10. Celebrate the classics. This year we celebrated Hobbit Day (September 22) as a family in honor of the birthdays of Bilbo and Frodo Baggins, two characters in J. R. R. Tolkien’s classic epic The Lord of the Rings. The kids dressed in hobbit costumes, we cooked rabbit stew, we walked barefoot, and after dinner (our sixth hobbit-like meal of the day!) we read together the story of the hobbit’s birthday celebration. Find ways to get significant dates from your favorite books, and the birthdays of your favorite authors, into your calendar so you can celebrate.

11. Cultivate your child’s moral imagination. In chapter 6 I sought to persuade you to cultivate your imagination. In the same way, imaginative literature like myth and fantasy is not only permissible for children, but it provides us with an opportunity to cultivate the moral imagination of our children. Our family has been blessed by the moral lessons in C. S. Lewis’s Chronicles of Narnia. The rich spiritual and moral lessons in these books make rereading them a priority in our home. Currently we are cultivating the moral imagination through a collection of fictional stories based on the lessons taken from selected Proverbs (Peter Leithart’s Wise Words: Family Stories That Bring the Proverbs to Life).

Find books that picture moral lessons in the imagination, and savor those books with your children.

12. Help interpret worldviews as you read to your children. Reading vocally to your kids allows you to engage the book with a Christian worldview. Children’s fictional books especially provide us with something of a “worldview simulator” where we can apply the biblical worldview to the storyline and to the lives of the characters. Reading literature together allows parents to read about sin and evil and goodness and beauty—and to pause and help the child interpret those realities in light of Scripture (see chap. 4). In this way books (even non-Christian fiction) provide parents with a way to train and prepare our children to confront real-life situations, sinful attitudes, and worldly thinking. Ultimately we can use books to show our children where a biblical worldview and real life connect or clash.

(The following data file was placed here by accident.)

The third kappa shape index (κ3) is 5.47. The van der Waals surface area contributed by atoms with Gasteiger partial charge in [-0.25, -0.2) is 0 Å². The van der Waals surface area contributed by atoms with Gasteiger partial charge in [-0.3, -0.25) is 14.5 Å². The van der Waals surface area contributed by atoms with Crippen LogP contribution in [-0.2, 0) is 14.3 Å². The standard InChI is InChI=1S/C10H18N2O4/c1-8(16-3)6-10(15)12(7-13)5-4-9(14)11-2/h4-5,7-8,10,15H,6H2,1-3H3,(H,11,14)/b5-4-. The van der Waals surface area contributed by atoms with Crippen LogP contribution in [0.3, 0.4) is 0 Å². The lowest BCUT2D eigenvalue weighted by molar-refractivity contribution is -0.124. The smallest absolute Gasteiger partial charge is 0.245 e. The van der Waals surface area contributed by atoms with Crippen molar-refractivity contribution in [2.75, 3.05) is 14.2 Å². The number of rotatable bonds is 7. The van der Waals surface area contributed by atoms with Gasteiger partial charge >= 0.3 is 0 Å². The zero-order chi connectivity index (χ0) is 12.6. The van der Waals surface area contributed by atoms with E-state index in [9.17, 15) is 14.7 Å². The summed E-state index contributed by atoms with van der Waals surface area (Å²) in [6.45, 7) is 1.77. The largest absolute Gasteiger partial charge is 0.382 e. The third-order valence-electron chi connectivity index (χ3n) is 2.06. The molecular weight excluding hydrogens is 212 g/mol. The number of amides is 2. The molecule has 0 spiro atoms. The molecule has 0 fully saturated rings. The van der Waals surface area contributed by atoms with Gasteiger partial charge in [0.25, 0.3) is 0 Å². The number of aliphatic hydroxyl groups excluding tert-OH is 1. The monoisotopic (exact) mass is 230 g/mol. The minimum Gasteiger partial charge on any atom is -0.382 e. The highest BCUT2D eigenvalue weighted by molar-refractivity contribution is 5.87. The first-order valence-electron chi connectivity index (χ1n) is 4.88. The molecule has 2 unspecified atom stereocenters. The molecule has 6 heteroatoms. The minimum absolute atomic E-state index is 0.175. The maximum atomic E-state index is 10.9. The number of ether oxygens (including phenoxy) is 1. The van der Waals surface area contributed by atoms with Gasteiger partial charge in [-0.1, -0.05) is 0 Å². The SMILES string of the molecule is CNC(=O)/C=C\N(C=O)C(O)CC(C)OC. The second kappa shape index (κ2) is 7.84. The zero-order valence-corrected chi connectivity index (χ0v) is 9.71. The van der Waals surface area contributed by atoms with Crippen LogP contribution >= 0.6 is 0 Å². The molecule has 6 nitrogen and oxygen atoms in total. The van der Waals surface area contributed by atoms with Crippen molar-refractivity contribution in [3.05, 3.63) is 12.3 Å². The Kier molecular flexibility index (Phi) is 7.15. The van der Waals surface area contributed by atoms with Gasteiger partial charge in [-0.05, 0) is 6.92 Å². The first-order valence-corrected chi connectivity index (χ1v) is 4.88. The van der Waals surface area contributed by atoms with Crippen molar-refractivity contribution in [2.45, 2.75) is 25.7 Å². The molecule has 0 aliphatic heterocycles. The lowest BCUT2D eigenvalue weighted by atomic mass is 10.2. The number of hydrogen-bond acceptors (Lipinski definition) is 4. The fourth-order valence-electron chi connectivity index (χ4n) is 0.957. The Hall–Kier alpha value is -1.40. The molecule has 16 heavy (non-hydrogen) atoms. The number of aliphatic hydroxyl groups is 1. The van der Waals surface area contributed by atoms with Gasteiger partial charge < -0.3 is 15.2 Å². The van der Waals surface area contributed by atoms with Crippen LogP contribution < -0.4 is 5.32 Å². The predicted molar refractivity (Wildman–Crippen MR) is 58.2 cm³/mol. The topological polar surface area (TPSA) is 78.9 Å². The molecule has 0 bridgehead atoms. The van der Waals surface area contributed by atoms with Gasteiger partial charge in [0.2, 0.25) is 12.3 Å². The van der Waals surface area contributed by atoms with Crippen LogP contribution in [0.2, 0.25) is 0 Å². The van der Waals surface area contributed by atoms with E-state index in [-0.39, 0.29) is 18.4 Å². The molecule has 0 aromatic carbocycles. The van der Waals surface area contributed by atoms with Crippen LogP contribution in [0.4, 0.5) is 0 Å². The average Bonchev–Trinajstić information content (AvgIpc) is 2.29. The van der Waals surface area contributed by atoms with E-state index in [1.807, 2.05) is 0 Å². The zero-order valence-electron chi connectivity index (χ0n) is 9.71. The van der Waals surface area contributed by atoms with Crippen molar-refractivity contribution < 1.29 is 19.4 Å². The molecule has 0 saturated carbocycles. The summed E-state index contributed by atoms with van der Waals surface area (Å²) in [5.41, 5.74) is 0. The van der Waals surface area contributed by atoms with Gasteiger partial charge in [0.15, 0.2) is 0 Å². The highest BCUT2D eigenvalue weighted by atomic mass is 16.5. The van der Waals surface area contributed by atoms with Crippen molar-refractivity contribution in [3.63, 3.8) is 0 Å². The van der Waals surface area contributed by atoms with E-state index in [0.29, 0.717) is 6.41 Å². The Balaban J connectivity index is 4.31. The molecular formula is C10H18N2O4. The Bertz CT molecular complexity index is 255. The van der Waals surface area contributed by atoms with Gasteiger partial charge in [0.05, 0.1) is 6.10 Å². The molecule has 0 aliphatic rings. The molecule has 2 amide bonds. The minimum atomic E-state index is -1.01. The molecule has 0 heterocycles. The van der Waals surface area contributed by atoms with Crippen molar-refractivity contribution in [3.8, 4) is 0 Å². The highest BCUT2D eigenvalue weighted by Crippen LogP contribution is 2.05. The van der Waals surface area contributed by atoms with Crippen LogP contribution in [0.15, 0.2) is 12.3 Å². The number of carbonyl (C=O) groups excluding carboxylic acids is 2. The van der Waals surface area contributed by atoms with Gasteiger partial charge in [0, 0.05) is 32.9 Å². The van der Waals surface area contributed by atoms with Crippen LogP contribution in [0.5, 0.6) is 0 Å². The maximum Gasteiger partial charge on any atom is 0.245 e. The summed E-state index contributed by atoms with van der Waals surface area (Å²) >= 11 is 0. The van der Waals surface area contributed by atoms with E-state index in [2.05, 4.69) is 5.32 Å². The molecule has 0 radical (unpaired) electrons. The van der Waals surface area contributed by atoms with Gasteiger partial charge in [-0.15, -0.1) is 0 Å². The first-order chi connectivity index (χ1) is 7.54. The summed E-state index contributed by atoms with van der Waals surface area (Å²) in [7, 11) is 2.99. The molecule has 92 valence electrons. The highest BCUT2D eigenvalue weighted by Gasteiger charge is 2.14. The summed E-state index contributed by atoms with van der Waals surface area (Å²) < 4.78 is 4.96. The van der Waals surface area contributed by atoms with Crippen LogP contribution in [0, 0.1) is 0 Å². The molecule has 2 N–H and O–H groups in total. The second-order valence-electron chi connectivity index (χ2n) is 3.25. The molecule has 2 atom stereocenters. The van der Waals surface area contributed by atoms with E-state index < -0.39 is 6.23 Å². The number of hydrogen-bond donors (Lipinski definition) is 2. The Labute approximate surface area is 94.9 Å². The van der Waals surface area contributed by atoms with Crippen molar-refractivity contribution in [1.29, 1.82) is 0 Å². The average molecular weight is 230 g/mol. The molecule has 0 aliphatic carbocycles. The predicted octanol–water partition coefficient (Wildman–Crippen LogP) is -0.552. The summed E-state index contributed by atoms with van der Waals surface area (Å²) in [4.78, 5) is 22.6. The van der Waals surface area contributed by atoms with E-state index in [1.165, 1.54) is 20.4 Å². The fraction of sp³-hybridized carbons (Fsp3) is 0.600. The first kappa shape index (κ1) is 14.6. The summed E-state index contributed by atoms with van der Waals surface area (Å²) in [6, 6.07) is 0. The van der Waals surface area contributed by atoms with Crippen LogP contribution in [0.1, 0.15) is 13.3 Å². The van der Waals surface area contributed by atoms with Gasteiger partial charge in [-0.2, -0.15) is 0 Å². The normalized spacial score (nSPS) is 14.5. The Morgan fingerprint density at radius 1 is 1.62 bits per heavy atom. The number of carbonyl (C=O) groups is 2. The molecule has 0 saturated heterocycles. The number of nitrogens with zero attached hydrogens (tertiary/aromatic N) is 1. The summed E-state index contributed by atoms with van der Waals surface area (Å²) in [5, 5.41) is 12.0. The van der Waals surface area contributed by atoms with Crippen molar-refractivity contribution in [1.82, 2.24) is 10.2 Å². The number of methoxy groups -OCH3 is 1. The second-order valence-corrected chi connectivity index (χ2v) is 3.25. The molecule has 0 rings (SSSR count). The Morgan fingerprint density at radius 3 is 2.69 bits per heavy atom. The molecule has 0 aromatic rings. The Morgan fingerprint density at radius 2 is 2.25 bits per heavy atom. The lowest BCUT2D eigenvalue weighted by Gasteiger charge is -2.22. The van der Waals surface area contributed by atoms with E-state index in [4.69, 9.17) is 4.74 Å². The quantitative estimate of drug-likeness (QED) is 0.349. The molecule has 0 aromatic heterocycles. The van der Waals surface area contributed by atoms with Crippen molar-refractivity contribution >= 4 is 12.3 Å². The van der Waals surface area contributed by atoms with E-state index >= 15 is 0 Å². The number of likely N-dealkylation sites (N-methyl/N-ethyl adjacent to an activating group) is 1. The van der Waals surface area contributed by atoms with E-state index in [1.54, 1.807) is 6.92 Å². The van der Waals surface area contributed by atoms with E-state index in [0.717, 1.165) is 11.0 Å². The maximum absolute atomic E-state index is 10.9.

13. Read your favorite excerpts to your children. Sometimes we can invite our children to experience what we are reading. I try to read favorite sections of literature with my children. My kids are not ready to read The Odyssey and Beowulf, but there are sections that I bring to the dinner table to read to them. I find that many of the imaginative books that I enjoy are either too long or too deep for my children to grasp. My goal is to locate a particular passage I enjoy and share it with my kids. For my boys this means reading an excerpt of the hero engaged in battle. For my daughter, this means finding the princess in peril. This simple exercise shows my children a love of reading, and it serves them a sweet dessert of prose.

14. Invite your children to read to the family. My oldest son (nine) devours books by the dozen. He is making his own unaided discoveries now, but we encourage him to share with us what he is reading. I will buy him as many books as he can read, so long as he agrees to mark his five favorite pages in each book, bring those marked pages to the dinner table, explain the context, and read them to the family. This practice models a love of reading for his younger brother and sister. It also helps reveal our son’s heart to us, because we get a glimpse into what themes and concepts are most likely to capture his attention.

15. Challenge your children to improve books. When the time is appropriate, encourage your kids to disagree with a book. Ask them questions. What would you change about the book? How would you have written it? Do you have a better ending? Encourage your children to improve the book, to deconstruct the book, and to reconstruct it in a better way. These questions invite children to interact critically with books—a vital skill for all book readers!

16. Most importantly, read the Bible together as a family. Books are a big part of our home, but the Bible is the supreme Book. Parents model the primacy of Scripture by reading the Bible together as a family on a regular basis. Closed Bibles will not convince our children of the value of the Bible. We must open our Bible and read together. Currently we read Scripture together as a family after breakfast each morning.

Reinke, Tony (2011-09-07). Lit!: A Christian Guide to Reading Books (pp. 161-171). Good News Publishers. Kindle Edition.